Middle-class Americans – those with incomes from $44,000 to $88,000 — face mounting out-of-pocket costs that are eroding household disposable income available for food, shelter, and energy line items.
While most of the uninsured are from lower-income families, 11 million of the uninsured live in middle class working families. Most of the growth of the uninsured between 2004 and 2007 — 70% — is in the middle class.
The chart tells the tale: the gap between health premium increases and workers’ wages continues to widen, making health insurance unaffordable for more working families.
Health Populi’s Hot Points: Put in context of household health spending, the average annual family contribution for employer-sponsored coverage rose to $3,354 in 2008, shown in the chart. KFF calculates that this equates to 7% of a household’s pre-tax income. In the real world of disposable income, this might roughly equal 10% of income after tax – or $1 in every $10 of “take home pay.”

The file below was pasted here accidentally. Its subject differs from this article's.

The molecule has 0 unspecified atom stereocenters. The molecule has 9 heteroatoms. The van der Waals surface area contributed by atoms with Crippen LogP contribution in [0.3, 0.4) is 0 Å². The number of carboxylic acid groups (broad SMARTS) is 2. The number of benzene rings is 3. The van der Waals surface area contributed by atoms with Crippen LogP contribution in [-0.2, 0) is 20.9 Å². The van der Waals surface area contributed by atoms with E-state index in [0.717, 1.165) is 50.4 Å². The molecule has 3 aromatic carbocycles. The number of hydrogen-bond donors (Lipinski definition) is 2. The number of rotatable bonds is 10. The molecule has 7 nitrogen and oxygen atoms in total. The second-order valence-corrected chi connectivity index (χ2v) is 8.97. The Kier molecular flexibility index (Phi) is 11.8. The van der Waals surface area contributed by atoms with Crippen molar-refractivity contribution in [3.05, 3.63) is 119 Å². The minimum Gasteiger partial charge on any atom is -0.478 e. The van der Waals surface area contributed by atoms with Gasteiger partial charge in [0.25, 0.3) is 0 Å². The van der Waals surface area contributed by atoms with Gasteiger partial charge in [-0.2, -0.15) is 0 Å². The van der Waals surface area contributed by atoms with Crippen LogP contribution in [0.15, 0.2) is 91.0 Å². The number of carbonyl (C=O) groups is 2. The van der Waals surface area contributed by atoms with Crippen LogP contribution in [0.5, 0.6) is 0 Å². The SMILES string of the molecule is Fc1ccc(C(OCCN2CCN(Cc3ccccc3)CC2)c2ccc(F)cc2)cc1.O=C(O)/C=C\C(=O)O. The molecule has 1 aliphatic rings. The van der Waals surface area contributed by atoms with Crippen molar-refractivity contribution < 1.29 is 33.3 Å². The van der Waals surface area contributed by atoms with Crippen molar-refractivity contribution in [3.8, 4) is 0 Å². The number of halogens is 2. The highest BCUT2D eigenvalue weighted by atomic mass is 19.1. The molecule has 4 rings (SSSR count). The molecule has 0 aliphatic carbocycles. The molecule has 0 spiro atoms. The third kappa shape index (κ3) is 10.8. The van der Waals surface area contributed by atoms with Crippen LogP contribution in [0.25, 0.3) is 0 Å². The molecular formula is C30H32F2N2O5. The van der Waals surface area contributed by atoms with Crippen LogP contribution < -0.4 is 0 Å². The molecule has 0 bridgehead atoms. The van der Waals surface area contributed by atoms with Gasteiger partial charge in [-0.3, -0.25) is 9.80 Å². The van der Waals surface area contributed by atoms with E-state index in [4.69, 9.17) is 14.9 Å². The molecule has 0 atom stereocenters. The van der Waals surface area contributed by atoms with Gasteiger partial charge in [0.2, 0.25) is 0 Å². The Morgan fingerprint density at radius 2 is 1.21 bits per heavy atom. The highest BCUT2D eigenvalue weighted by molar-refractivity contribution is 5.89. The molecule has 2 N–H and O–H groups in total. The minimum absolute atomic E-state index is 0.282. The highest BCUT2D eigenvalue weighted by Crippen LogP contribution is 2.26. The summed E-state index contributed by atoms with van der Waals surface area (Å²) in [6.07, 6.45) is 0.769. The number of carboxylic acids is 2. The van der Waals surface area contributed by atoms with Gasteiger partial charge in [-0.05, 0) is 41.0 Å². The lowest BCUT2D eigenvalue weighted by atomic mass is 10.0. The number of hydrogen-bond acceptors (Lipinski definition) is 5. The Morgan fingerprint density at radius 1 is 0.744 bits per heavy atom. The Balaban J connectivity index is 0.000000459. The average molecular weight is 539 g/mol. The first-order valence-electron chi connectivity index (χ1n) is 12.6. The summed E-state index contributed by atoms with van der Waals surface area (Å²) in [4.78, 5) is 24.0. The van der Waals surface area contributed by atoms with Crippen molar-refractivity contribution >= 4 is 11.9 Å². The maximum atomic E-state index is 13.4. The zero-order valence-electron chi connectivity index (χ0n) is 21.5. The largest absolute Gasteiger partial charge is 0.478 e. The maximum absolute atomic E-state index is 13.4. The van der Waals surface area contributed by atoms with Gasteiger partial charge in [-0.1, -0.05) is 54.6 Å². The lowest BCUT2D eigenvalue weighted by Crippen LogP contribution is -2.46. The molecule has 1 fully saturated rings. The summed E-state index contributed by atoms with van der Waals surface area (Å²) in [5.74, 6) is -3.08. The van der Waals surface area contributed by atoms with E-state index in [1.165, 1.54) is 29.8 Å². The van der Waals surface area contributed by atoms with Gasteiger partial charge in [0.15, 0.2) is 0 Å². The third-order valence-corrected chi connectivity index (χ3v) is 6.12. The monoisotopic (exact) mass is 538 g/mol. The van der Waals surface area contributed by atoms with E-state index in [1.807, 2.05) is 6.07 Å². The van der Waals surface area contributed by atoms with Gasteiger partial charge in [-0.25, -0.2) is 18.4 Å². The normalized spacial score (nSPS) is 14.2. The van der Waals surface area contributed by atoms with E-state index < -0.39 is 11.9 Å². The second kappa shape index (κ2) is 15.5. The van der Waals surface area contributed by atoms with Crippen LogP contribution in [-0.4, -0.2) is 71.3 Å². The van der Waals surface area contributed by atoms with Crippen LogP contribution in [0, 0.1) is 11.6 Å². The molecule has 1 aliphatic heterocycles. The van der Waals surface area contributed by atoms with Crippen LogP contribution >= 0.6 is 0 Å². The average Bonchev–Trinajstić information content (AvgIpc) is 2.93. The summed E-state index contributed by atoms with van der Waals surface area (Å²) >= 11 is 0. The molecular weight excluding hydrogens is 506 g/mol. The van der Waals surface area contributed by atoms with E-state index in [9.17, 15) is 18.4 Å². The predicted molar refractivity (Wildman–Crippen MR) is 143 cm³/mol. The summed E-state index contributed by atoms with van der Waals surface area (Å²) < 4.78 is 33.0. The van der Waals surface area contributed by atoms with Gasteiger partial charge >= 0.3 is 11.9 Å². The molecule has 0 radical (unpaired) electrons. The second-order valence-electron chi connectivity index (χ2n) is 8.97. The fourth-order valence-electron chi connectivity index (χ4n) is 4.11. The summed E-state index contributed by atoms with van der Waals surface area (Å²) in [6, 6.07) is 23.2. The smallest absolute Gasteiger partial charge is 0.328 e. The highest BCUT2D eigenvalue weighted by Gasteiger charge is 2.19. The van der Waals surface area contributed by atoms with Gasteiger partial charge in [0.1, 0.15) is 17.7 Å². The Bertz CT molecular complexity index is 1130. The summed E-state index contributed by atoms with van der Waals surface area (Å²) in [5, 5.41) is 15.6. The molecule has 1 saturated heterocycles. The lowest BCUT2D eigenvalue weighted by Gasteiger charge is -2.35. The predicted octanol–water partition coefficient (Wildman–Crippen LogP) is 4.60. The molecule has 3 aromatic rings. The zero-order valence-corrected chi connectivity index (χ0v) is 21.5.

This would be in addition to out-of-pocket costs for deductibles, office and ER visits, and prescription drugs.
As the gap widens between health costs and take-home pay, health care insecurity is growing. A New York Times cover story today is titled, “Reach of subsidies is critical issue for health plan.” In this recession, health reform isn’t just about access-for-all; it’s about affordability-for-all.